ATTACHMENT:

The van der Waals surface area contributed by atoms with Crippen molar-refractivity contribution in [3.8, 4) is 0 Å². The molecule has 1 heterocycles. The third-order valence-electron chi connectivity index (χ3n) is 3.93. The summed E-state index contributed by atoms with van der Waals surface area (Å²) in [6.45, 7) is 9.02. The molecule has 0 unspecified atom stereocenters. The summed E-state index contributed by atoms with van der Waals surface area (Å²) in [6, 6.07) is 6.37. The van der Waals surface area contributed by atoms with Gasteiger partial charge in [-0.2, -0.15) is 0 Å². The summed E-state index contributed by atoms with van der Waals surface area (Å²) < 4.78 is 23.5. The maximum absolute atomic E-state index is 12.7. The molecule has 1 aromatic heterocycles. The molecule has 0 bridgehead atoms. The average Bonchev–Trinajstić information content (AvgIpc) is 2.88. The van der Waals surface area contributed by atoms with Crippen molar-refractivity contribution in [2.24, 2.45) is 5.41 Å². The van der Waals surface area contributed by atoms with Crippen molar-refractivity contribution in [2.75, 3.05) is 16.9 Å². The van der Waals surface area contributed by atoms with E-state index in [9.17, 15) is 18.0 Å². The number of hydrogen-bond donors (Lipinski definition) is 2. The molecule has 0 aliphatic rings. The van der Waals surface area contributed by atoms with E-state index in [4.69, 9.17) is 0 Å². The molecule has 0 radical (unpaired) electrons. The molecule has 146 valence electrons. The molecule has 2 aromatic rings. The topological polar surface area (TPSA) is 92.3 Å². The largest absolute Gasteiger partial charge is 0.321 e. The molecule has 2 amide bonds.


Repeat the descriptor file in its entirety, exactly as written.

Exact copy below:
The van der Waals surface area contributed by atoms with Crippen molar-refractivity contribution in [3.8, 4) is 0 Å². The molecule has 1 heterocycles. The third-order valence-electron chi connectivity index (χ3n) is 3.93. The summed E-state index contributed by atoms with van der Waals surface area (Å²) in [6.45, 7) is 9.02. The molecule has 0 unspecified atom stereocenters. The summed E-state index contributed by atoms with van der Waals surface area (Å²) in [6, 6.07) is 6.37. The van der Waals surface area contributed by atoms with Gasteiger partial charge in [-0.2, -0.15) is 0 Å². The summed E-state index contributed by atoms with van der Waals surface area (Å²) < 4.78 is 23.5. The maximum absolute atomic E-state index is 12.7. The molecule has 1 aromatic heterocycles. The molecule has 0 bridgehead atoms. The average Bonchev–Trinajstić information content (AvgIpc) is 2.88. The van der Waals surface area contributed by atoms with Crippen molar-refractivity contribution in [2.24, 2.45) is 5.41 Å². The van der Waals surface area contributed by atoms with Crippen molar-refractivity contribution in [2.75, 3.05) is 16.9 Å². The van der Waals surface area contributed by atoms with E-state index in [9.17, 15) is 18.0 Å². The number of hydrogen-bond donors (Lipinski definition) is 2. The molecule has 0 aliphatic rings. The van der Waals surface area contributed by atoms with E-state index in [4.69, 9.17) is 0 Å². The molecule has 0 radical (unpaired) electrons. The molecule has 146 valence electrons. The molecule has 2 aromatic rings. The topological polar surface area (TPSA) is 92.3 Å². The largest absolute Gasteiger partial charge is 0.321 e. The molecule has 2 amide bonds.